Hashing through the images from the Chelsea Flower Show, I continue to pick up on trends…..(which I will share in another post) and some great little ideas that spark my imagination. What little things are peaking you interest? Here is my top 10 list of little ideas that will lead to more interesting things in the gardens that I plan.
1) The rain gutter that travels away from the building before dropping into the more interesting cistern. Certainly if we are going to collect rainwater, we can come up with interesting ways to capture it as well as store it right? Rain capture seems like fertile fodder for design inspiration and Jamie Dunstan’s wind turbine garden certainly has my wheels turning. Why do gutters always boringly run down the sides of the house? Why can’t they travel out away and do fantastically interesting things along the route? Maybe the water can be slowed allowing flow to continue far beyond the actual rain event…..maybe to make the garden a uniquely special experience immediately after a storm. Maybe the water can power something….
2) Gym Wood Flooring. Reuse is a strong trend throughout the show, but Jamie’s wind turbine garden inspires me to think about a few new sources for materials. The door on the garden building is from a prison vault (not not the kind of bad juju I want in my garden but as an arguably interesting piece, I like it). But even better is the gym flooring that was reused as fencing and flooring in the garden building. I love the patterns created from the basketball court lines that are on the pieces.
3) The Hae-Woo-So (Empty your mind) Garden (which is an outhouse (yes, in the potty sense) garden) makes me feel a little shameful about my typical ability to be amused with toilet humor. Watch this video of the designer talking about the garden and see what I mean. I learned a bit about Korean culture and I will never look at a toilet or a garden quite the same way again.
4) Horizontal Pleaching. Is that what it is called? I am not sure, but I like it. According to the planting list for the B&Q garden there are two types of trees in this garden; Tilia europaea ‘Pallida’ (which is the more common tree for vertical pleaching) and Morus platanifolia which is what I think is being used to make these completely cool tree canopies. Morus platanifolia (Mulberry) is hardy to zone 5b so most of us can try to do this.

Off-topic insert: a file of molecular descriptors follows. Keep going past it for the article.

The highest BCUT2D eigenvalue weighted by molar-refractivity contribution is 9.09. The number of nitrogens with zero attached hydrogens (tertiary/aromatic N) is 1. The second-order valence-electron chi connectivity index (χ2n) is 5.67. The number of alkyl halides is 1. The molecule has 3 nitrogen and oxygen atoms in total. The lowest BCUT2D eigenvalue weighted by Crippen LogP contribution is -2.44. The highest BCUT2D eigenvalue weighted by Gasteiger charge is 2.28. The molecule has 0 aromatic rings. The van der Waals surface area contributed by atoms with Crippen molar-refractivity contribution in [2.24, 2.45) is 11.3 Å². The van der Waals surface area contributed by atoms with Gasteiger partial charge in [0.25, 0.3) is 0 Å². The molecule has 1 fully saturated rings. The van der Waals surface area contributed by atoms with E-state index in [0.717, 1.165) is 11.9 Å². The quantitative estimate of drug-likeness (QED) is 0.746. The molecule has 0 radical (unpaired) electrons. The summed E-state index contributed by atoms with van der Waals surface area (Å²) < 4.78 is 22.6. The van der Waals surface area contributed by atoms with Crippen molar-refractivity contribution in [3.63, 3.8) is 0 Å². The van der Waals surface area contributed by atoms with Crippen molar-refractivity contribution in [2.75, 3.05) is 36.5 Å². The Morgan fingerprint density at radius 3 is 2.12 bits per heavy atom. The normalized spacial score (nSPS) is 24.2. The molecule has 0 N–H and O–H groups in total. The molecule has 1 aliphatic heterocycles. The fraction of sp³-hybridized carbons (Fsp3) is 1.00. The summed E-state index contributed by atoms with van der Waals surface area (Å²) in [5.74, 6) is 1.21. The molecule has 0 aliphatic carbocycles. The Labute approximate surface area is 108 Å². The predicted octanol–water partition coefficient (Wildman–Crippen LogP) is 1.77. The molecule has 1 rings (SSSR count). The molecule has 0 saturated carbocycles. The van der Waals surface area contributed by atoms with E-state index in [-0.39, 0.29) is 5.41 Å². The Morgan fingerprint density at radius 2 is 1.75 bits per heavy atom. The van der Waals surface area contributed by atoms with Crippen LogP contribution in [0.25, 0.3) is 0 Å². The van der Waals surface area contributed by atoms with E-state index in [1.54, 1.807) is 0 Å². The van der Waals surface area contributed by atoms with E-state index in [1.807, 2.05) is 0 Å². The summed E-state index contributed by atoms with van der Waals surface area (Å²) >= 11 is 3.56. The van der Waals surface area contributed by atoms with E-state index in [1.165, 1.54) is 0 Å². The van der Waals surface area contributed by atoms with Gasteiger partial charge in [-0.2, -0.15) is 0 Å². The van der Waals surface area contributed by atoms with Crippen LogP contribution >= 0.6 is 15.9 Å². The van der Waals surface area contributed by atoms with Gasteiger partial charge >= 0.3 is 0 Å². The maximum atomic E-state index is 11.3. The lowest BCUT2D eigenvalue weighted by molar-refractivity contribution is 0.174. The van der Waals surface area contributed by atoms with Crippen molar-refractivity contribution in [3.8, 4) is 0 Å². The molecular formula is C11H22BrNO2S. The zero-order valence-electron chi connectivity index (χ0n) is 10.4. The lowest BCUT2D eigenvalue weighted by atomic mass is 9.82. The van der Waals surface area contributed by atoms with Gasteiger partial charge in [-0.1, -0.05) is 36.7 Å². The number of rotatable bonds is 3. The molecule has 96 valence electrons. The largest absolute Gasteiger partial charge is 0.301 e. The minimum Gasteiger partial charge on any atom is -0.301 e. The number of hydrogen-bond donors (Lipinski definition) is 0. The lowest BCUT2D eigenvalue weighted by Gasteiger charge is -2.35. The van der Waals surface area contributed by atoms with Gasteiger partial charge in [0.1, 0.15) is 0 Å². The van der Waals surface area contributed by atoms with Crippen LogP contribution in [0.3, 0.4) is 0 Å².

5) Floating racecar paths. I can take leave of the flying contraption of Diarmuid Gavin’s Irish Sky Garden but the paths and the ponds below really excite me. I am trying to sort out what the materials for the paths are and if they are practically build-able (steel? hmmm…). What is so appealing me is the way that the movement through the garden hovers slightly above, is razor thin, and flows like a racetrack. I imagine standing on a path like this and immediately feeling an overwhelming urge to throw my arms out to the side and run through the space like an airplane.
6) Edibles in the Garden . Yes, I am well aware of the trendiness of this subject….but the Parsnips in Cleve West’s garden are beyond what I normally think of for use in planting schemes. They are stunning and even if they are never eaten, I think their looks earn a place in my garden. They have been added to my mental list of plants to use.
7) Insect Walls have certainly gone mainstream. Seems like just the other day I was writing about them here….and now there are featured in at least four different displays at Chelsea. Nigel Dunnett’s Rock wall with built in insect housing and succulent planters on top, are really the cream of the crop.
8) Recycled Rebar Fencing in the DeakinLock Garden. I am not in love with the posts — I think would want them more natural and maybe unpainted, but I love the idea and think that rebar is totally urban recycler cool.
I’m still perusing details…did you see anything that was super interesting that you want to share?